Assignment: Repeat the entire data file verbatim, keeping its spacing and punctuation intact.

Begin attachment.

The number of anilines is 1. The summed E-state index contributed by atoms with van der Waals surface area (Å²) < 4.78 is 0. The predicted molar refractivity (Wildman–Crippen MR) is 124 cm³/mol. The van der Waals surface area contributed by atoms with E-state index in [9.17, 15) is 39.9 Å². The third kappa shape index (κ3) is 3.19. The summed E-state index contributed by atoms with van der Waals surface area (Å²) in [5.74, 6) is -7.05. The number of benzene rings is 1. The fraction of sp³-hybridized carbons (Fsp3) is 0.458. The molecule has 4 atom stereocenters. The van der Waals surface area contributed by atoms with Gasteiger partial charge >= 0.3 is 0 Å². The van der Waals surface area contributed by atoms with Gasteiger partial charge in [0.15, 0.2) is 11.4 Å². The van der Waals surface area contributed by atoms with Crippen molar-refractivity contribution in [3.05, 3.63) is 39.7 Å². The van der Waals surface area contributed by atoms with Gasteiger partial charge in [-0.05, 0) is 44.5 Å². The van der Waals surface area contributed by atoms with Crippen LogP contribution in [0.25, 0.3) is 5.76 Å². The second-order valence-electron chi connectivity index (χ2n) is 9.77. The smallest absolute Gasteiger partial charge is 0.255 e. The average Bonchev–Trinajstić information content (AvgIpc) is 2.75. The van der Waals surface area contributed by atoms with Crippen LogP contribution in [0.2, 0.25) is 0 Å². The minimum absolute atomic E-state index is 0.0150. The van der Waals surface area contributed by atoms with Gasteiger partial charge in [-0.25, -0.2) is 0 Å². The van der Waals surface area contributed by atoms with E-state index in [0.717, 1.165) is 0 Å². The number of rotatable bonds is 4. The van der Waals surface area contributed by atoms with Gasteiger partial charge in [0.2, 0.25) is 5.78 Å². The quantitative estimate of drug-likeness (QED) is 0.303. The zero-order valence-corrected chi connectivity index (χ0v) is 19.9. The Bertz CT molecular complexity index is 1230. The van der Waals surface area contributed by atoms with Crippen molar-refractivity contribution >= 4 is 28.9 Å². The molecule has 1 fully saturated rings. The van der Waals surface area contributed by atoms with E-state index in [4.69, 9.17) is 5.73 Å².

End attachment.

The number of anilines is 1. The summed E-state index contributed by atoms with van der Waals surface area (Å²) < 4.78 is 0. The predicted molar refractivity (Wildman–Crippen MR) is 124 cm³/mol. The van der Waals surface area contributed by atoms with E-state index in [9.17, 15) is 39.9 Å². The third kappa shape index (κ3) is 3.19. The summed E-state index contributed by atoms with van der Waals surface area (Å²) in [5.74, 6) is -7.05. The number of benzene rings is 1. The fraction of sp³-hybridized carbons (Fsp3) is 0.458. The molecule has 4 atom stereocenters. The van der Waals surface area contributed by atoms with Gasteiger partial charge >= 0.3 is 0 Å². The van der Waals surface area contributed by atoms with Gasteiger partial charge in [0.15, 0.2) is 11.4 Å². The van der Waals surface area contributed by atoms with Crippen molar-refractivity contribution in [3.05, 3.63) is 39.7 Å². The van der Waals surface area contributed by atoms with Gasteiger partial charge in [-0.05, 0) is 44.5 Å². The van der Waals surface area contributed by atoms with Crippen LogP contribution in [0.25, 0.3) is 5.76 Å². The second-order valence-electron chi connectivity index (χ2n) is 9.77. The smallest absolute Gasteiger partial charge is 0.255 e. The average Bonchev–Trinajstić information content (AvgIpc) is 2.75. The van der Waals surface area contributed by atoms with Crippen LogP contribution in [0.2, 0.25) is 0 Å². The minimum absolute atomic E-state index is 0.0150. The van der Waals surface area contributed by atoms with Gasteiger partial charge in [-0.25, -0.2) is 0 Å². The van der Waals surface area contributed by atoms with E-state index in [0.717, 1.165) is 0 Å². The number of rotatable bonds is 4. The van der Waals surface area contributed by atoms with Gasteiger partial charge in [0.2, 0.25) is 5.78 Å². The quantitative estimate of drug-likeness (QED) is 0.303. The zero-order valence-corrected chi connectivity index (χ0v) is 19.9. The Bertz CT molecular complexity index is 1230. The van der Waals surface area contributed by atoms with Crippen molar-refractivity contribution >= 4 is 28.9 Å². The molecule has 1 fully saturated rings. The van der Waals surface area contributed by atoms with E-state index in [4.69, 9.17) is 5.73 Å².